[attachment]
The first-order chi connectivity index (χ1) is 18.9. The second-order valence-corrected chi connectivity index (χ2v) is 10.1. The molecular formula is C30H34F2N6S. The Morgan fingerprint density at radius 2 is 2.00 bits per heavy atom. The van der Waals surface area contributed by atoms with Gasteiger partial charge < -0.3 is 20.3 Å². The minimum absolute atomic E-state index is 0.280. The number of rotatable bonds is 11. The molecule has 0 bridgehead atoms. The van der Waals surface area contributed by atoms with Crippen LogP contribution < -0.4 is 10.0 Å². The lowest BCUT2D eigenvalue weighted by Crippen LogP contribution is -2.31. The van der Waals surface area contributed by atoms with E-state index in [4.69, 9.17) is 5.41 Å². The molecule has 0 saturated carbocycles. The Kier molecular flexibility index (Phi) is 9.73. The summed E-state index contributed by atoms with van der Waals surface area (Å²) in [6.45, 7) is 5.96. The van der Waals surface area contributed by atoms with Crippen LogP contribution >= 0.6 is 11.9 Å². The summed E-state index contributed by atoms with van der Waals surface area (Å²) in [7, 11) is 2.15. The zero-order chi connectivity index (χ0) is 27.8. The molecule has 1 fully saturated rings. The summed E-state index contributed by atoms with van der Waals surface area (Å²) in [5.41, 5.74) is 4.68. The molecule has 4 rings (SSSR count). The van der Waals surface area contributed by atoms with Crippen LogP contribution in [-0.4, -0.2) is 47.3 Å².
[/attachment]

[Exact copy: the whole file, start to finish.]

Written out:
The first-order chi connectivity index (χ1) is 18.9. The second-order valence-corrected chi connectivity index (χ2v) is 10.1. The molecular formula is C30H34F2N6S. The Morgan fingerprint density at radius 2 is 2.00 bits per heavy atom. The van der Waals surface area contributed by atoms with Gasteiger partial charge < -0.3 is 20.3 Å². The minimum absolute atomic E-state index is 0.280. The number of rotatable bonds is 11. The molecule has 0 bridgehead atoms. The van der Waals surface area contributed by atoms with Crippen LogP contribution < -0.4 is 10.0 Å². The lowest BCUT2D eigenvalue weighted by Crippen LogP contribution is -2.31. The van der Waals surface area contributed by atoms with E-state index in [4.69, 9.17) is 5.41 Å². The molecule has 0 saturated carbocycles. The Kier molecular flexibility index (Phi) is 9.73. The summed E-state index contributed by atoms with van der Waals surface area (Å²) in [6.45, 7) is 5.96. The van der Waals surface area contributed by atoms with Crippen LogP contribution >= 0.6 is 11.9 Å². The summed E-state index contributed by atoms with van der Waals surface area (Å²) in [7, 11) is 2.15. The zero-order chi connectivity index (χ0) is 27.8. The molecule has 1 fully saturated rings. The summed E-state index contributed by atoms with van der Waals surface area (Å²) in [5.41, 5.74) is 4.68. The molecule has 4 rings (SSSR count). The van der Waals surface area contributed by atoms with Crippen LogP contribution in [-0.4, -0.2) is 47.3 Å².